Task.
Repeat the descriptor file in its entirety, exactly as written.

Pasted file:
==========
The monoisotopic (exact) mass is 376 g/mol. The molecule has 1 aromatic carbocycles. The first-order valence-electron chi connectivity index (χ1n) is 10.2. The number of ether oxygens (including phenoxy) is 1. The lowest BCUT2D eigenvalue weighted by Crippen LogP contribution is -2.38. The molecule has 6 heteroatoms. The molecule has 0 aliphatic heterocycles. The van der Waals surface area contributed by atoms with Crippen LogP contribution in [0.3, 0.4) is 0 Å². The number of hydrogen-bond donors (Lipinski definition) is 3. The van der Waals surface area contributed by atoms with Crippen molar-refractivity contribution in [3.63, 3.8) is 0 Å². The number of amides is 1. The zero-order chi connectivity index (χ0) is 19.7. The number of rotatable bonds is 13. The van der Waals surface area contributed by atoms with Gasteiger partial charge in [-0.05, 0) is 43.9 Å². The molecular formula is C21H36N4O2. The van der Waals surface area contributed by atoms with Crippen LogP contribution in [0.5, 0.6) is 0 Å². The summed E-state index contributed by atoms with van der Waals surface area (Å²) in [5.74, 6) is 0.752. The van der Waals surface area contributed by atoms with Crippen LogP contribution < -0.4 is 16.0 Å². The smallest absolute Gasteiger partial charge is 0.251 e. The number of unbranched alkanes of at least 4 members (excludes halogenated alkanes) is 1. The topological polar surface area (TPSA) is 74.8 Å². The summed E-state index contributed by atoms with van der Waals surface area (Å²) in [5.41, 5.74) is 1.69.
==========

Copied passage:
The monoisotopic (exact) mass is 376 g/mol. The molecule has 1 aromatic carbocycles. The first-order valence-electron chi connectivity index (χ1n) is 10.2. The number of ether oxygens (including phenoxy) is 1. The lowest BCUT2D eigenvalue weighted by Crippen LogP contribution is -2.38. The molecule has 6 heteroatoms. The molecule has 0 aliphatic heterocycles. The van der Waals surface area contributed by atoms with Crippen LogP contribution in [0.3, 0.4) is 0 Å². The number of hydrogen-bond donors (Lipinski definition) is 3. The van der Waals surface area contributed by atoms with Crippen molar-refractivity contribution in [3.63, 3.8) is 0 Å². The number of amides is 1. The zero-order chi connectivity index (χ0) is 19.7. The number of rotatable bonds is 13. The van der Waals surface area contributed by atoms with Gasteiger partial charge in [-0.05, 0) is 43.9 Å². The molecular formula is C21H36N4O2. The van der Waals surface area contributed by atoms with Crippen LogP contribution in [0.5, 0.6) is 0 Å². The summed E-state index contributed by atoms with van der Waals surface area (Å²) in [5.74, 6) is 0.752. The van der Waals surface area contributed by atoms with Crippen LogP contribution < -0.4 is 16.0 Å². The smallest absolute Gasteiger partial charge is 0.251 e. The number of unbranched alkanes of at least 4 members (excludes halogenated alkanes) is 1. The topological polar surface area (TPSA) is 74.8 Å². The summed E-state index contributed by atoms with van der Waals surface area (Å²) in [5.41, 5.74) is 1.69.